Sunday, April 18, 2010


Everybody wants to save the Earth these days, and surely the sentiments are laudible. Despite the gloating of the climate change deniers the scientific evidence is virtually incontrovertible that a)the Earth is warming and b)human activities are very much responsible for this. The minor actions of a couple of researchers don't take away at all from the tens of thousands of others across the world who have come to the obvious conclusion. Whatever those who search the internet for evidence of their pre-formed beliefs may think.

Yet, there is something that should be taken into account when measures are proposed to mitigate climate change...the rights of indigenous people. While very few outside of Nazi and primitivist ideological cesspools would advocate outright genocide of such "marginal" people to "save the Earth" the general 'liberal consensus' gives such people minimal importance. Here's an item from the Care2 site about how such things should deserve attention.

Bring Indigenous Voices into the Conversation About Climate Change

The United Nations Collaborative Programme on Reducing Emissions from Deforestation and Forest Degradation in Developing Countries or UN-REDD was created to offer developing countries financial incentives for cutting down carbon emissions by preserving forests and biodiversity.

Addressing global climate change is vital, but unfortunately policies developed by the global North are not always harmonious with the livelihoods of the indigenous peoples that live on the lands. The watchgroup REDD-Monitor points out specific language in REDD's call to action that can be problematic:

1. "conservation" sounds good, but the history of the establishment of national parks includes large scale evictions and loss of rights for indigenous peoples and local communities.

2."sustainable management of forests" could include subsidies to commercial logging operations in old-growth forests, indigenous peoples’ territory or in villagers’ community forests.

3."enhancement of forest carbon stocks" could result in conversion of land (including forests) to industrial tree plantations, with serious implications for biodiversity, forests and local communities.

When groups of marginalized people barely have a voice at the state or national level, it is easy and convenient for world leaders to overlook them. But besides bringing unique perspectives and knowledge of the issue, indigenous peoples need to have a say in the fate of the land they live on.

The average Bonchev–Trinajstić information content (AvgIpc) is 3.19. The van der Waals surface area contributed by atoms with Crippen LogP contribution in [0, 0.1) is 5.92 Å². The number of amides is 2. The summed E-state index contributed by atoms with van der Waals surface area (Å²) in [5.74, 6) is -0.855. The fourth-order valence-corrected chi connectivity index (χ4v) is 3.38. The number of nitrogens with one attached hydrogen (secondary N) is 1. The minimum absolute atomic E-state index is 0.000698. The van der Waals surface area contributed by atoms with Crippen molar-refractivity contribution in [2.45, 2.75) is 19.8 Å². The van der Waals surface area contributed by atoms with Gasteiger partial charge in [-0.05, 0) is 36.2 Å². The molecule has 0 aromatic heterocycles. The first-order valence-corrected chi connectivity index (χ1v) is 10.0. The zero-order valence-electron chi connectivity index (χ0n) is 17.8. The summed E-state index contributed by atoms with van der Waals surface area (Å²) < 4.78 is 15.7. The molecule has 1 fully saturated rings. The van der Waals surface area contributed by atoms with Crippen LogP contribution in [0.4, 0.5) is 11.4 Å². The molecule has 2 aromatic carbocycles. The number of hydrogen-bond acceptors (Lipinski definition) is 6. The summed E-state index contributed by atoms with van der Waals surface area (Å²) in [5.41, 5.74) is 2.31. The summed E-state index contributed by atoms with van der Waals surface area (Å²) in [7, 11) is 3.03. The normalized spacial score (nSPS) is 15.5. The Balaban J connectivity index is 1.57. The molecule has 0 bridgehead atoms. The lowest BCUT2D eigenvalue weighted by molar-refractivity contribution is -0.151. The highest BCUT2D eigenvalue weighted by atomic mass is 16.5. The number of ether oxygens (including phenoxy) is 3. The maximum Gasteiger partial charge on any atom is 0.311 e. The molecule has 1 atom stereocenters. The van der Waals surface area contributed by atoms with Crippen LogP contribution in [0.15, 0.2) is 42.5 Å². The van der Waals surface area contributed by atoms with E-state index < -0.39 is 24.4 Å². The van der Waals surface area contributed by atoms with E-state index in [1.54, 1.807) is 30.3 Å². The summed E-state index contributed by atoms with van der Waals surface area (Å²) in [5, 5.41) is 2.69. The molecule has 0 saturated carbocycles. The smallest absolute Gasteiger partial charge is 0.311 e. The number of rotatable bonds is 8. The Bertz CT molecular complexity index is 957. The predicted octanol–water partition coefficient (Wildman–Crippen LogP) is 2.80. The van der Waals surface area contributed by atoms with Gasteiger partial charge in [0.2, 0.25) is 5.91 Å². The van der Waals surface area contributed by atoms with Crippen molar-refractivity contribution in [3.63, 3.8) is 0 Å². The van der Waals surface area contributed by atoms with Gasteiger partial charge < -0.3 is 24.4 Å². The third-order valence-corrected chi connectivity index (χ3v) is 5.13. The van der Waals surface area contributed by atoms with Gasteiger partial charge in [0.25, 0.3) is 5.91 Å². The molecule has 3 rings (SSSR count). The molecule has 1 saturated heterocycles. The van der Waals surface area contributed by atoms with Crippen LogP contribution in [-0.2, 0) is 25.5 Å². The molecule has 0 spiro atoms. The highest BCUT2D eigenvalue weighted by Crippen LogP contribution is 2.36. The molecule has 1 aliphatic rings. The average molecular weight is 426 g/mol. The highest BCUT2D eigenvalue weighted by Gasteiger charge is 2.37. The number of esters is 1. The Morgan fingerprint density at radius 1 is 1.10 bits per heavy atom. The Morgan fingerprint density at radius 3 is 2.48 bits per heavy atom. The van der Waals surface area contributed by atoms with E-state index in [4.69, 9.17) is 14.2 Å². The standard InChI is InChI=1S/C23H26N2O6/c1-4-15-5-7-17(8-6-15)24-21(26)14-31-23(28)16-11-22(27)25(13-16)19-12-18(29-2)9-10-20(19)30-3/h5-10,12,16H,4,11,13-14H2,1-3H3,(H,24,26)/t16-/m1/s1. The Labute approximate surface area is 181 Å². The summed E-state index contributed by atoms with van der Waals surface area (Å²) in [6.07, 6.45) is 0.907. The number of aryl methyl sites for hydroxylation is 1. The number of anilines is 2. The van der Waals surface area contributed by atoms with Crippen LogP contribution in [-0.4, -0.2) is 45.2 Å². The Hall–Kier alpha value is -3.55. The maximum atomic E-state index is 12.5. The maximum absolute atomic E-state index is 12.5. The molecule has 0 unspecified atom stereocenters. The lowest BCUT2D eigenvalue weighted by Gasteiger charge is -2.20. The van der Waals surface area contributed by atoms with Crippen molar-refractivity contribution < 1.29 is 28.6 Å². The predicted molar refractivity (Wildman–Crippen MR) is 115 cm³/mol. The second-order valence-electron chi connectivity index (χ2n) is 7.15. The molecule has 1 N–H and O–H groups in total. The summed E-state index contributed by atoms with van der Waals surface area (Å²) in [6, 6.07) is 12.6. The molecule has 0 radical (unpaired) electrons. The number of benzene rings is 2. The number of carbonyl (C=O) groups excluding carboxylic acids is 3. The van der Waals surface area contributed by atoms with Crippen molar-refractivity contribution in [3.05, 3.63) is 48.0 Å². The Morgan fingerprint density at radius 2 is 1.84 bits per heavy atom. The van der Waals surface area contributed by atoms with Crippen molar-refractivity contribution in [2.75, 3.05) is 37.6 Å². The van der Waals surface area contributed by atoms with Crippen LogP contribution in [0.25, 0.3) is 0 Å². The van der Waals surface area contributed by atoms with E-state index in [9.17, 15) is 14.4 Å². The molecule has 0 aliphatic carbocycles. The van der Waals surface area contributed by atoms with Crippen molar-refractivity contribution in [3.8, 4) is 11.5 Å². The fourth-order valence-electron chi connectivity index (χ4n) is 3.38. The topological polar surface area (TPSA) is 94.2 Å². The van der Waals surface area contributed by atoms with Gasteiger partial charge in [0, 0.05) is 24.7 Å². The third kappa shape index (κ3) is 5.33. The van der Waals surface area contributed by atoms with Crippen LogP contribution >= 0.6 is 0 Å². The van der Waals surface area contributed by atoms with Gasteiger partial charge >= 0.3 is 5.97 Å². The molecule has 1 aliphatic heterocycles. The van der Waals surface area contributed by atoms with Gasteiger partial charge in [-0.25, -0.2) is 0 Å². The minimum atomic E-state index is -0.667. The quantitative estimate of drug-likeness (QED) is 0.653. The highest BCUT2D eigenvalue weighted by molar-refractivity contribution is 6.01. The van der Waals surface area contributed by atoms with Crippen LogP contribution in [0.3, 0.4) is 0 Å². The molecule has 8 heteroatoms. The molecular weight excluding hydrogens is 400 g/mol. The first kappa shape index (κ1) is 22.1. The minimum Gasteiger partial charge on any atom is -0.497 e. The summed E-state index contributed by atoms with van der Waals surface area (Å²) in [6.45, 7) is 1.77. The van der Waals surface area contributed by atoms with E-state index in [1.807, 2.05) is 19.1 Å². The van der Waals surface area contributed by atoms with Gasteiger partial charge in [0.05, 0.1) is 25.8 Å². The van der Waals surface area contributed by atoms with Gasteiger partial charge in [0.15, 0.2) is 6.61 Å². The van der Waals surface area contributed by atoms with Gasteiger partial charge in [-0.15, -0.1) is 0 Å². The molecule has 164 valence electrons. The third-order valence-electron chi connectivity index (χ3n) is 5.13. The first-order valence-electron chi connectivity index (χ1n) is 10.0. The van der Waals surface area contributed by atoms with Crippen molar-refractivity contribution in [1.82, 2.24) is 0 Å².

Tell the Head UN-REDD Programme Secretariat Yemi Katerere that indigenous peoples must participate in deciding climate change policies by signing the petition.
The Letter:
Please go to the link above to send the following letter to the United Nations Collaborative Program on Reducing Emissions from Deforestation in Developing Countries (REDD).
Dear Dr. Katerere,

As the United Nations Collaborative Programme on Reducing Emissions from Deforestation and Forest Degradation (UN-REDD) develops its policies for COP-16 in Mexico, I am writing to encourage you to promote the participation of local and indigenous peoples. They are the key to conserving standing forests and restoring degraded forests to combat global climate change.

[Your comment will be inserted here]

In particular, EcoLogic encourages integration of UN Declaration on the Rights of Indigenous Peoples in REDD projects and policies, including: a) free, prior, and informed consent of local and indigenous people in REDD project development; b) land rights based on traditional ownership, occupation, and use; and c) a transparent and fair process to recognize and adjudicate these rights.

I strongly support the EcoLogic position that indigenous people must be an active part of the solution to protect the world's forests.

Thank you for your time.

[Your name here]


Unknown said...

Joan Martinez-Alier's 'The Environmentalism of the Poor' book (Cheltenham UK/ Northampton MA: Edward Elgar, 2002) mentions an 1888 strike by "syndicalist miners" in Rio Tinto in Andalusia, Spain, led by an anarchist Maximiliano Tornet, who also formed an alliance with 'Huelva Anti-Smoke League', which was an alliance of farmers in opposition to sulpher dioxide pollution from the copper mines, this pollution was also one of the greviances in the strike. On the 4th of February 1888 a protest of miners and farmers was gunned down by the military, with between one hundred and two hundred persons killed. The company was the infamous Rio Tinto Zinc, actually their first mine.

International Workers Memorial Day 2010

Ten Victorian workers have already died at work in 2010.
Thousands of workers have already been injured or made ill from their work before this year - and many more will be before the year iis through.

mollymew said...

Sounds like a good book. Thanks for the info.